Oregon Officials Confirm Bubonic Plague in Resident

(RepublicanReport.org) – Oregon just confirmed its first case of bubonic plague since 2015, leading health officials to remind residents of the potential threat. Deschutes County leaders don’t believe their community is at risk, and the individual who contracted the bacterial disease has received treatment. Still, locals — as well as people living throughout the western portion of the United States — should be aware of the plague’s continued presence and take measures to avoid exposure.

OregonLive reports that the recent case appears to be the result of the resident’s cat catching this disease from a rodent and passing it on to their owner. The main way the plague spreads is through infected fleas, but the insects aren’t common in central Oregon, so the cat probably contracted it by attacking and/or eating infected prey. Emily Horton, who works for Deschutes County Health Services, warned locals to keep their pets away from all wild rodents, including squirrels and mice, which are among the disease’s main carriers.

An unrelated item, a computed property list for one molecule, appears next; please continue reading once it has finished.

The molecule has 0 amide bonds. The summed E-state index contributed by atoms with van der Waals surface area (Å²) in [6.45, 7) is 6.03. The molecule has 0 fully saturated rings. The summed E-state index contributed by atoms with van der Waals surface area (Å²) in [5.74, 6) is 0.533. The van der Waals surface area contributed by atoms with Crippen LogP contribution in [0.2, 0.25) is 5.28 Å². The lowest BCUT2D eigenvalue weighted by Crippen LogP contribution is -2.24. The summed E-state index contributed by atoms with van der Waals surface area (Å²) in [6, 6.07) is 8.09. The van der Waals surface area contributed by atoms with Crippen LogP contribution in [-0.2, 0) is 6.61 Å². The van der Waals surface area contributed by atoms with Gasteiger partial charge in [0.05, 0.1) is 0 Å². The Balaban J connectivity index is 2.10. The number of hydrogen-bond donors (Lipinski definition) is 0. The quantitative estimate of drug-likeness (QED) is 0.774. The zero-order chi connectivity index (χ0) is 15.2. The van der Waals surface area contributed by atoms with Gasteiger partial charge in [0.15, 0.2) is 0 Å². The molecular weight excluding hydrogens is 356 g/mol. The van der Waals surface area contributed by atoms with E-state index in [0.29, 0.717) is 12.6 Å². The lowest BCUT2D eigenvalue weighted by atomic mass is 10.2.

The cat had reportedly been showing symptoms before becoming gravely ill and dying. Newsmax adds that the human who also contracted the plague was treated in the disease’s early stages and isn’t likely to pose any additional risks. All other individuals who may have come in contact with the infection have received precautionary antibiotics to prevent potential infections.

The CDC states that the plague is caused by a bacterium called Yersinia pestis. Oregon, California, and the Four Corners states have the highest instances of infections, with New Mexico being the hardest hit. Symptoms depend on the form of the disease, but all cases cause fever, chills, and weakness, starting roughly 2 to 8 days after exposure.

Bubonic plague causes painfully enlarged lymph nodes, whereas the septicemic form leads to internal bleeding and shock. Both are usually transmitted by infected flea bites. Pneumonic plague, the most serious form, spreads through droplets in the air and infects the lungs, passing easily between people. All forms are treatable with antibiotics, but an estimated 8% to 10% of people who catch the plague still die from the disease.

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